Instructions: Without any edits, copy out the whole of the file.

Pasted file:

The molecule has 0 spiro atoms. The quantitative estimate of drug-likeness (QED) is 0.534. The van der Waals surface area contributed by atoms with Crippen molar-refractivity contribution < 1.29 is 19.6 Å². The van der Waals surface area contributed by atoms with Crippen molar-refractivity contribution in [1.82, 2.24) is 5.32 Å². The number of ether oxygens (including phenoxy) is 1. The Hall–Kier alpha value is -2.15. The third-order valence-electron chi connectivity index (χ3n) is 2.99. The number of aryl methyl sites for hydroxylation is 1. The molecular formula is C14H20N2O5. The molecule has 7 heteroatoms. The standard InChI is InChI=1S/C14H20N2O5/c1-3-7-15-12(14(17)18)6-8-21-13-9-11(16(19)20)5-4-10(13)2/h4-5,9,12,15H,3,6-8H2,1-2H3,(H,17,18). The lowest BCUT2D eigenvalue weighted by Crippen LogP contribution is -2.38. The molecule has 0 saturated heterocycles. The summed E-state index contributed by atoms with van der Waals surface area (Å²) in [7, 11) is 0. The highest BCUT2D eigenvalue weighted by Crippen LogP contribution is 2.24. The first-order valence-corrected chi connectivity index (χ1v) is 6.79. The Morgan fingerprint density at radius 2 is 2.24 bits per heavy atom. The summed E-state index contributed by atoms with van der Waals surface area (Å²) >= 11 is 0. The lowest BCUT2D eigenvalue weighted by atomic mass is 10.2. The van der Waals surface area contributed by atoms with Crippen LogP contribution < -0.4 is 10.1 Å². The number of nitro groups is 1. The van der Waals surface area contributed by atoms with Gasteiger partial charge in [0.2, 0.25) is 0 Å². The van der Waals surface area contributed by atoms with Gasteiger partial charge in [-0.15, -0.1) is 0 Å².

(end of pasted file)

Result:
The molecule has 0 spiro atoms. The quantitative estimate of drug-likeness (QED) is 0.534. The van der Waals surface area contributed by atoms with Crippen molar-refractivity contribution < 1.29 is 19.6 Å². The van der Waals surface area contributed by atoms with Crippen molar-refractivity contribution in [1.82, 2.24) is 5.32 Å². The number of ether oxygens (including phenoxy) is 1. The Hall–Kier alpha value is -2.15. The third-order valence-electron chi connectivity index (χ3n) is 2.99. The number of aryl methyl sites for hydroxylation is 1. The molecular formula is C14H20N2O5. The molecule has 7 heteroatoms. The standard InChI is InChI=1S/C14H20N2O5/c1-3-7-15-12(14(17)18)6-8-21-13-9-11(16(19)20)5-4-10(13)2/h4-5,9,12,15H,3,6-8H2,1-2H3,(H,17,18). The lowest BCUT2D eigenvalue weighted by Crippen LogP contribution is -2.38. The molecule has 0 saturated heterocycles. The summed E-state index contributed by atoms with van der Waals surface area (Å²) in [7, 11) is 0. The highest BCUT2D eigenvalue weighted by Crippen LogP contribution is 2.24. The first-order valence-corrected chi connectivity index (χ1v) is 6.79. The Morgan fingerprint density at radius 2 is 2.24 bits per heavy atom. The summed E-state index contributed by atoms with van der Waals surface area (Å²) >= 11 is 0. The lowest BCUT2D eigenvalue weighted by atomic mass is 10.2. The van der Waals surface area contributed by atoms with Crippen LogP contribution < -0.4 is 10.1 Å². The number of nitro groups is 1. The van der Waals surface area contributed by atoms with Gasteiger partial charge in [0.2, 0.25) is 0 Å². The van der Waals surface area contributed by atoms with Gasteiger partial charge in [-0.15, -0.1) is 0 Å².